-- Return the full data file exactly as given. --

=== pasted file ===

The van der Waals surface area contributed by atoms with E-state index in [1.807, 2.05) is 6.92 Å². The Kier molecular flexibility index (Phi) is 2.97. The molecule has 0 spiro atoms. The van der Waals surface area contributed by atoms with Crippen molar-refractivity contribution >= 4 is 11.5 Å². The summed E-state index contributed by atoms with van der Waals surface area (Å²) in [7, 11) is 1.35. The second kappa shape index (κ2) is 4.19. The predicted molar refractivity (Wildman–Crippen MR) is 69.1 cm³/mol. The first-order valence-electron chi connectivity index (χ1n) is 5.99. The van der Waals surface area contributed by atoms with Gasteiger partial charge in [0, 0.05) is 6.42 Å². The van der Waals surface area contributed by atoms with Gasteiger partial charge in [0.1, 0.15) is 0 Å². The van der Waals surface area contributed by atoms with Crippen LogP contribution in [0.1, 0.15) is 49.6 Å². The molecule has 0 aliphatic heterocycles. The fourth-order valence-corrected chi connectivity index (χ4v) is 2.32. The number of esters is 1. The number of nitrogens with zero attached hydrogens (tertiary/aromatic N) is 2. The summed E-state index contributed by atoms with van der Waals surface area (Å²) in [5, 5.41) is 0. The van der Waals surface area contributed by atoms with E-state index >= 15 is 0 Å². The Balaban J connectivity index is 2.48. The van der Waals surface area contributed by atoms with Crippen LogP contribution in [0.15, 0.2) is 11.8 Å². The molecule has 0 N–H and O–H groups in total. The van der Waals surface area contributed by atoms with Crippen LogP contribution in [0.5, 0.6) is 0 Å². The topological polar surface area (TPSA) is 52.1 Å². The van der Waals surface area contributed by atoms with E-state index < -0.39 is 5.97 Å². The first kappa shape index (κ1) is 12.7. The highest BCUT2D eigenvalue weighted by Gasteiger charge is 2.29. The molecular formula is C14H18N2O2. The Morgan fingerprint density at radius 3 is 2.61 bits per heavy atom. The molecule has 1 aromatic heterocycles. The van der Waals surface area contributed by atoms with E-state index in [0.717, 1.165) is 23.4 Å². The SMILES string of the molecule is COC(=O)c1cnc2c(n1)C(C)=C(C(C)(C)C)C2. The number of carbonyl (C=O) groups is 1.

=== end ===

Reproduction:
The van der Waals surface area contributed by atoms with E-state index in [1.807, 2.05) is 6.92 Å². The Kier molecular flexibility index (Phi) is 2.97. The molecule has 0 spiro atoms. The van der Waals surface area contributed by atoms with Crippen molar-refractivity contribution >= 4 is 11.5 Å². The summed E-state index contributed by atoms with van der Waals surface area (Å²) in [7, 11) is 1.35. The second kappa shape index (κ2) is 4.19. The predicted molar refractivity (Wildman–Crippen MR) is 69.1 cm³/mol. The first-order valence-electron chi connectivity index (χ1n) is 5.99. The van der Waals surface area contributed by atoms with Gasteiger partial charge in [0, 0.05) is 6.42 Å². The van der Waals surface area contributed by atoms with Gasteiger partial charge in [0.1, 0.15) is 0 Å². The van der Waals surface area contributed by atoms with Crippen LogP contribution in [0.1, 0.15) is 49.6 Å². The molecule has 0 aliphatic heterocycles. The fourth-order valence-corrected chi connectivity index (χ4v) is 2.32. The number of esters is 1. The number of nitrogens with zero attached hydrogens (tertiary/aromatic N) is 2. The summed E-state index contributed by atoms with van der Waals surface area (Å²) in [5, 5.41) is 0. The van der Waals surface area contributed by atoms with E-state index >= 15 is 0 Å². The Balaban J connectivity index is 2.48. The van der Waals surface area contributed by atoms with Crippen LogP contribution in [0.15, 0.2) is 11.8 Å². The molecule has 0 N–H and O–H groups in total. The van der Waals surface area contributed by atoms with Crippen LogP contribution in [0.5, 0.6) is 0 Å². The topological polar surface area (TPSA) is 52.1 Å². The van der Waals surface area contributed by atoms with E-state index < -0.39 is 5.97 Å². The first kappa shape index (κ1) is 12.7. The highest BCUT2D eigenvalue weighted by Gasteiger charge is 2.29. The molecular formula is C14H18N2O2. The Morgan fingerprint density at radius 3 is 2.61 bits per heavy atom. The molecule has 1 aromatic heterocycles. The van der Waals surface area contributed by atoms with E-state index in [0.717, 1.165) is 23.4 Å². The SMILES string of the molecule is COC(=O)c1cnc2c(n1)C(C)=C(C(C)(C)C)C2. The number of carbonyl (C=O) groups is 1.